I can only imagine that Dany Bahar is going for the “price penetration” approach, though using the Lotus brand name rather than price. One of the theories of marketing is that when it comes to launching a new product, you can go about it in two ways: price skimming, or price penetration. Skimming involves pricing yourself at the top of the market, targeting a niche of consumers who are willing to pay for what they perceive to be quality in the product. Penetration, on the other hand, involves undercutting the competition and stealing away market share with a cheaper product. Both skimming and penetration have their own advantages and disadvantages; penetration makes it easier to build up a market base, but once you start trying to put the price up, you’ll start losing consumers quickly as their entire introduction to your product was based on the low price. Bahar, I suspect, is trying to do this with the Lotus brand: penetrating the motorsport community on such a level that Lotus has an enormous presence, and then use that as the core of their marketing campaign for their road cars. Once the next generation of Lotus road cars goes into production, the manfacturer’s motorsport connections will no doubt be emphasised.
As risky as it is, Bahar deserves credit for the position he’s put the brand in. If you look at every series Lotus Cars has entered as a sponsor, they all have one thing in common: success. Lotus F1 has a former World Champion and the reigning GP2 champion racing for them. Lotus ART regularly dominate both the GP2 and GP3 series, and is one of the most successful teams in both categories. So there’s a lot of success, and a lot of potential for success, in the teams they are associated with. From a pure marketing standpoint, that’s exactly what you want. It hasn’t gone as smoothly as they would like, though. They haven’t really attached themselves to a big-name Indycar team like Chip Ganassi or a driver like Will Power, and they got a bit of bad publicity when they were late delivering their engine and so lost KV Racing Technology. Likewise, they recruited the designer of the Peugeot 908 to design their LMP car, but then quietly shelved the project (though the Lola chassis is a good starting point for them, and Kolles is an experienced Le Mans team). And a lot is hinging on their Blancpain entry, since it’s probably going to be one of their own cars – an Evora? – prepared for racing. They can get away with this, though, as Indycar, Le Mans and other endurance series are not as set in the public consciousness as the likes of Formula 1.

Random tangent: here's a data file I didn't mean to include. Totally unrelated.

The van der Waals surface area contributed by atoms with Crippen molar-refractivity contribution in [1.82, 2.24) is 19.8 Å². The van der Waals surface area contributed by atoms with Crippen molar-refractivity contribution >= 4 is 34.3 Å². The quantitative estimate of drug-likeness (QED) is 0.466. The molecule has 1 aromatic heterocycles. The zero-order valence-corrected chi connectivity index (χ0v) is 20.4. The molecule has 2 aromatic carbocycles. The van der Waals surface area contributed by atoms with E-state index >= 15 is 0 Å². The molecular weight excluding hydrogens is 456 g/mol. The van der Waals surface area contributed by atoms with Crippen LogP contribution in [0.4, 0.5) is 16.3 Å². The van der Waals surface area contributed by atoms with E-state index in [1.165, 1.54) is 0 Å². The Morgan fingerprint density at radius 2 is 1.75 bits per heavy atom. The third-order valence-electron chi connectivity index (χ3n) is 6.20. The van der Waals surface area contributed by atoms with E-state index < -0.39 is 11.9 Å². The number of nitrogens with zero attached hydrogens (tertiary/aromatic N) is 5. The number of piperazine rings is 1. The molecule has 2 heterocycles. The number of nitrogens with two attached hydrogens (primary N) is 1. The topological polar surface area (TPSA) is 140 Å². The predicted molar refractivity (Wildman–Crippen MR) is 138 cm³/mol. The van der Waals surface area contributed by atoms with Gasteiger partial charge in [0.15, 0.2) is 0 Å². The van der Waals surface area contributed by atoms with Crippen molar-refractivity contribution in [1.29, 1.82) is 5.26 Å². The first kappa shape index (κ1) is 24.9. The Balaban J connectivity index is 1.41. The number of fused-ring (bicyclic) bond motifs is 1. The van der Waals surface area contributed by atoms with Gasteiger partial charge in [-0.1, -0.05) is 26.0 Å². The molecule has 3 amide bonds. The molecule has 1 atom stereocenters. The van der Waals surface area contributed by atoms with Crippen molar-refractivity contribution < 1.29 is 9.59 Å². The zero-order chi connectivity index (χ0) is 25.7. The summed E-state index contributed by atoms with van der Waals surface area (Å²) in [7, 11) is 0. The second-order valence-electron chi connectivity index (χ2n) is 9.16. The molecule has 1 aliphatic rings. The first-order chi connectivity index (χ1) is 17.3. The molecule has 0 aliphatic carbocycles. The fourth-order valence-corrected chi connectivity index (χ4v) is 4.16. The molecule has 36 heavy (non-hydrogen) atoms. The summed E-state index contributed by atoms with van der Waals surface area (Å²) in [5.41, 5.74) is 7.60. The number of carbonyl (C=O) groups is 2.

From a pure marketing strategy, I think this is utterly brilliant – Bahar has found a way to get Lotus Cars maximum exposure in motorsport for a minimal outlay; he’s probably got the company sponsoring all of these teams and buying the naming rights to them for less than the price of setting up a single team. But strategy will only get you so far; I’m sure Napoleon had a fantastic strategy in mind when he went to Trafalgar. The potential for disaster comes in the execution of the project. Lotus is spending a lot of money, but they’re not really producing anything on their own, and they’re probably going to struggle to break even on it until they can start getting cars out there. A lot is riding on Lotus’ Formula 1 project, because if that falters, then it doesn’t matter how well they do in GP2, GP3, Indycar, Le Mans and the Blancpain series – another season in Formula 1 like 2011, and the whole exercise is going to derail in a very messy fashion.
At the end of the day, I think history is going to remember Lotus’ motorsport plans as being either pure brilliance or an unmitigated disaster.